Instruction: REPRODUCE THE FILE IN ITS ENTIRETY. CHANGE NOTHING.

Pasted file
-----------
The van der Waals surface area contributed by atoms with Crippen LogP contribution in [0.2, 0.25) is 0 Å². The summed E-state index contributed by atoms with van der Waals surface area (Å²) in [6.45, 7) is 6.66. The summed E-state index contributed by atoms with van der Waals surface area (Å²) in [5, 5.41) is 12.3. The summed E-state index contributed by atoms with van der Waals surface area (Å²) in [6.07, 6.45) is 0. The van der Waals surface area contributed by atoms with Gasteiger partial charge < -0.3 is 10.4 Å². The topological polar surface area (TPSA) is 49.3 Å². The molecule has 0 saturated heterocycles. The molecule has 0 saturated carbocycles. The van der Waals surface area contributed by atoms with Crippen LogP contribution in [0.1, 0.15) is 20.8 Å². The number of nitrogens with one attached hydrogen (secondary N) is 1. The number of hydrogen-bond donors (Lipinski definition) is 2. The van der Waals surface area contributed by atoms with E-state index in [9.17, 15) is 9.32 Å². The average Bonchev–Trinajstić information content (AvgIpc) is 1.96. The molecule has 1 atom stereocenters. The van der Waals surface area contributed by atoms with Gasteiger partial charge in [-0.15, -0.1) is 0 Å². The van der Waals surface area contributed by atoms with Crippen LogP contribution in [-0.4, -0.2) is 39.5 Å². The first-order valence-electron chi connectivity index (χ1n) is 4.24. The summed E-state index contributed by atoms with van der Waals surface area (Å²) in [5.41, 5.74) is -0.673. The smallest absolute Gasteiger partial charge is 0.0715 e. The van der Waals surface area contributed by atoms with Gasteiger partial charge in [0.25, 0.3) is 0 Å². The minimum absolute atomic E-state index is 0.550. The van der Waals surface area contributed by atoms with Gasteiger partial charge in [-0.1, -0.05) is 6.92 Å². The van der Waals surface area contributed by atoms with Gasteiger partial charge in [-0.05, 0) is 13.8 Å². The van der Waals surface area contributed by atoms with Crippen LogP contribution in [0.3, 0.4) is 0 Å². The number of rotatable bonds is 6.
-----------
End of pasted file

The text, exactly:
The van der Waals surface area contributed by atoms with Crippen LogP contribution in [0.2, 0.25) is 0 Å². The summed E-state index contributed by atoms with van der Waals surface area (Å²) in [6.45, 7) is 6.66. The summed E-state index contributed by atoms with van der Waals surface area (Å²) in [5, 5.41) is 12.3. The summed E-state index contributed by atoms with van der Waals surface area (Å²) in [6.07, 6.45) is 0. The van der Waals surface area contributed by atoms with Gasteiger partial charge < -0.3 is 10.4 Å². The topological polar surface area (TPSA) is 49.3 Å². The molecule has 0 saturated heterocycles. The molecule has 0 saturated carbocycles. The van der Waals surface area contributed by atoms with Crippen LogP contribution in [0.1, 0.15) is 20.8 Å². The number of nitrogens with one attached hydrogen (secondary N) is 1. The number of hydrogen-bond donors (Lipinski definition) is 2. The van der Waals surface area contributed by atoms with E-state index in [9.17, 15) is 9.32 Å². The average Bonchev–Trinajstić information content (AvgIpc) is 1.96. The molecule has 1 atom stereocenters. The van der Waals surface area contributed by atoms with Gasteiger partial charge in [-0.15, -0.1) is 0 Å². The van der Waals surface area contributed by atoms with Crippen LogP contribution in [-0.4, -0.2) is 39.5 Å². The first-order valence-electron chi connectivity index (χ1n) is 4.24. The summed E-state index contributed by atoms with van der Waals surface area (Å²) in [5.41, 5.74) is -0.673. The smallest absolute Gasteiger partial charge is 0.0715 e. The van der Waals surface area contributed by atoms with Gasteiger partial charge in [0.25, 0.3) is 0 Å². The minimum absolute atomic E-state index is 0.550. The van der Waals surface area contributed by atoms with Gasteiger partial charge in [-0.1, -0.05) is 6.92 Å². The van der Waals surface area contributed by atoms with Gasteiger partial charge in [-0.05, 0) is 13.8 Å². The van der Waals surface area contributed by atoms with Crippen LogP contribution in [0.3, 0.4) is 0 Å². The number of rotatable bonds is 6.